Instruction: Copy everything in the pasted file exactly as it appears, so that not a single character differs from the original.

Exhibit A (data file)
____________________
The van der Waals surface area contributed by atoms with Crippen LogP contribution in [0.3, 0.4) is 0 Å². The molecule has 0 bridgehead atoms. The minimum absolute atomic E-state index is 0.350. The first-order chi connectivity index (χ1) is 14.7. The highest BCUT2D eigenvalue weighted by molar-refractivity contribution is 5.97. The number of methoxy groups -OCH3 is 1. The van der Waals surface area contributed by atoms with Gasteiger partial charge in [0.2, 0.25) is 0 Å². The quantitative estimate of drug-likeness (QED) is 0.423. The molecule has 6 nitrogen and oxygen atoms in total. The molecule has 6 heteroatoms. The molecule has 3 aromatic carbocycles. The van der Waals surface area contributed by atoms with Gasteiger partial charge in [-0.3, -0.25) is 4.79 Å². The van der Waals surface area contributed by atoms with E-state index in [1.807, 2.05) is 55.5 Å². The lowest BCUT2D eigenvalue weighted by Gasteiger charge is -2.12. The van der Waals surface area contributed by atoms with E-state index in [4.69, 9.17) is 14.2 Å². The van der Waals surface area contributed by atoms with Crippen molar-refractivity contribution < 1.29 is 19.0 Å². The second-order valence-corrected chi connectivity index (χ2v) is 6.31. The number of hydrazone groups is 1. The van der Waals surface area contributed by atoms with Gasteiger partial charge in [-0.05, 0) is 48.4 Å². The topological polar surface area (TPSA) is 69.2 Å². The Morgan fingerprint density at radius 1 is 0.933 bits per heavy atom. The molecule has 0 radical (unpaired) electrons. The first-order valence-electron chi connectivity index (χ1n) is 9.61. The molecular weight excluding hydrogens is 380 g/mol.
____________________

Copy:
The van der Waals surface area contributed by atoms with Crippen LogP contribution in [0.3, 0.4) is 0 Å². The molecule has 0 bridgehead atoms. The minimum absolute atomic E-state index is 0.350. The first-order chi connectivity index (χ1) is 14.7. The highest BCUT2D eigenvalue weighted by molar-refractivity contribution is 5.97. The number of methoxy groups -OCH3 is 1. The van der Waals surface area contributed by atoms with Gasteiger partial charge in [0.2, 0.25) is 0 Å². The quantitative estimate of drug-likeness (QED) is 0.423. The molecule has 6 nitrogen and oxygen atoms in total. The molecule has 6 heteroatoms. The molecule has 3 aromatic carbocycles. The van der Waals surface area contributed by atoms with Gasteiger partial charge in [-0.3, -0.25) is 4.79 Å². The van der Waals surface area contributed by atoms with E-state index in [1.807, 2.05) is 55.5 Å². The lowest BCUT2D eigenvalue weighted by Gasteiger charge is -2.12. The van der Waals surface area contributed by atoms with E-state index in [4.69, 9.17) is 14.2 Å². The van der Waals surface area contributed by atoms with Crippen molar-refractivity contribution < 1.29 is 19.0 Å². The second-order valence-corrected chi connectivity index (χ2v) is 6.31. The number of hydrazone groups is 1. The van der Waals surface area contributed by atoms with Gasteiger partial charge in [-0.05, 0) is 48.4 Å². The topological polar surface area (TPSA) is 69.2 Å². The Morgan fingerprint density at radius 1 is 0.933 bits per heavy atom. The molecule has 0 radical (unpaired) electrons. The first-order valence-electron chi connectivity index (χ1n) is 9.61. The molecular weight excluding hydrogens is 380 g/mol.